He does not give an example, but in the context of the phrase, “brute facts” are “unbiased reporting or purely objective history.” I suppose that means there is no example of a brute fact, since there is no unbiased reporting in the Gospels!
As for the “muck and mire,” that cannot be the brute facts of unbiased history, since those things are really unattainable. I think what he means here that the NT Scholar needs to do real history of the Second Temple Period, the Greco-Roman world, etc. This is more than simple “background studies,” perhaps “setting the historical context” is a better way of saying it. Pg 72: “We are obligated to study Jesus in his historical context.”
Thanks for the clarification. It raise does other issues for me though I realize that you may not be in position to answer it since this this not your book. In any case, I would be interested to hear your thoughts on this. What exactly does one mean by “historical context”? Does not the construction of any historical context ultimately reside on at least assumed facts, “brute” or otherwise? What is “real history”? Is there a “real history’ of the Second Temple period, for example? If so, of what does this “real history” consist?
The review raises some important and fascinating things about the scholarly world and faith… particularly the kind of faith and the general belief system of American Evangelicalism. Although I’ve not traveled to nor lived in Europe or anywhere outside the USA, I note the non-USA differences you refer to. Most traditional Christians here don’t want us to follow in European “footsteps”, but it seems to be inevitable (F. Schaeffer noted this in the 1960s.) To me, that’s because they are legitimately ahead of us in certain respects. (Our American pride or suspicion of European thinking prevents many from accepting this.)
“Higher criticism” would be one good example, although American scholarship also leads on some biblical studies and theological issues as well now… Process theology would be a good example of the latter. Process, incidentally, provides a great framework for work in the more technical and specific aspects of biblical studies. One quick example: I know of no other “system” (organizing approach to the larger issues of reality) that is better able to help one avoid a simplistic (and distorting) split between what is natural and what is supernatural…. Translated to Bird’s issues of oral tradition, historicity, etc., that means a student of Jesus and the Bible does not have to accept ALL miraculous claims as indeed God’s direct work, nor deny them all. And it may not really matter if we get it wrong on either side much of the time…. In my (Process, I think) view, “miracles” occur, but there appear to be mechanisms for them that are not suspensions of natural processes (or “laws”) done by God “him”self.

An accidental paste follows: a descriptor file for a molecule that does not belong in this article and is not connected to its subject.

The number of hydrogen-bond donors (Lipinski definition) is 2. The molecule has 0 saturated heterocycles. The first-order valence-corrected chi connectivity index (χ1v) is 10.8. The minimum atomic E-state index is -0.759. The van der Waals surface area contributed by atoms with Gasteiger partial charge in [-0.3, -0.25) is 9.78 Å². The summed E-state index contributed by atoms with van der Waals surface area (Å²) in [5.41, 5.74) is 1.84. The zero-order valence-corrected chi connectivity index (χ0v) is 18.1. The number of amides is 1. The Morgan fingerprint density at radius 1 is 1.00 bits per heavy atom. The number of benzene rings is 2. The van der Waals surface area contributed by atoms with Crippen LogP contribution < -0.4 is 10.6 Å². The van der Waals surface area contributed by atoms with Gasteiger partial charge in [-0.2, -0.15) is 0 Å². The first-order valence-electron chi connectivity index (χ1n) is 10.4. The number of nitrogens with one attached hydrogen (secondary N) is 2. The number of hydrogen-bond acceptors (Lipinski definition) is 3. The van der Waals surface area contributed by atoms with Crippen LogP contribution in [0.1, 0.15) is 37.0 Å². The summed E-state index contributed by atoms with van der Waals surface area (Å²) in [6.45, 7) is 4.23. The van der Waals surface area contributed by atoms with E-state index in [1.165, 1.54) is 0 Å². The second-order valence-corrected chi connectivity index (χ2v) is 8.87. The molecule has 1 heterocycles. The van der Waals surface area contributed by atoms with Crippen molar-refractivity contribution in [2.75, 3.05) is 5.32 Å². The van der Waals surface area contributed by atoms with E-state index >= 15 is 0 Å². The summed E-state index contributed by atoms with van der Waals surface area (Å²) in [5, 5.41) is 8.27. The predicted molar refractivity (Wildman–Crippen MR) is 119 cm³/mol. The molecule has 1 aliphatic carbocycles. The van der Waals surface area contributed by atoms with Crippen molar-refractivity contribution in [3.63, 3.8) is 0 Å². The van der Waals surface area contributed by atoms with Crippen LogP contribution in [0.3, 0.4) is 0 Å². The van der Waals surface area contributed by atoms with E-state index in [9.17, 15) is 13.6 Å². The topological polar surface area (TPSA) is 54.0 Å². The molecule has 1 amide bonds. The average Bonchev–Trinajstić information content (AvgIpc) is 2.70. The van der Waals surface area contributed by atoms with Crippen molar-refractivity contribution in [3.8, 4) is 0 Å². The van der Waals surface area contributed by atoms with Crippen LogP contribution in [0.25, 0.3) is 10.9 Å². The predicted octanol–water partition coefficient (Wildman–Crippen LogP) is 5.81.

Michael Bird teaches in Australia and certainly has that European evangelical view of inspiration (read his chapter in last year’s four views on Inerrancy from Zondervan, for example). By calling his approach “believing criticism” he attempts to have evangelical roots but fully employing the tools of scholarship which work for him – whether that is “high criticism” or “historical criticism” or not. To me, this is the right approach and it is a place populated with many quality NT scholars who are in fact believers. They will not get an invite to speak at Bob Jones University, but they are clearly believers.
IMHO, fear of “higher criticism” comes from people who have not read anything that is actually higher criticism. Usually they parrot the sorts of conservative attacks that have been around for years and are blissfully unaware of what biblical scholars are actually doing these days.
One point that I make constantly is that, for the ancients, there was a difference between Truth and what we would call “factual accuracy”. Even the secular historians like Tacitus and Thucydides dealt in Truth to some extent, at the expense of factual accuracy. The most famous example are the speeches; Thucydides tells us up front that he is not recording actual words, but the sort of thing that would have been said. Beyond that, he focuses on specific events that are to stand for other events of the same type. The invasion of Syracuse is both the event itself and the epitome of Athenian hubris.
This distinction was especially important for the authors of the NT, the evangelists in particular. They were telling the Truth; whether if was factually accurate was pretty much irrelevant. To ask the question of whether it “actually happened” is simply to miss the point.
another Eerdmans author interview: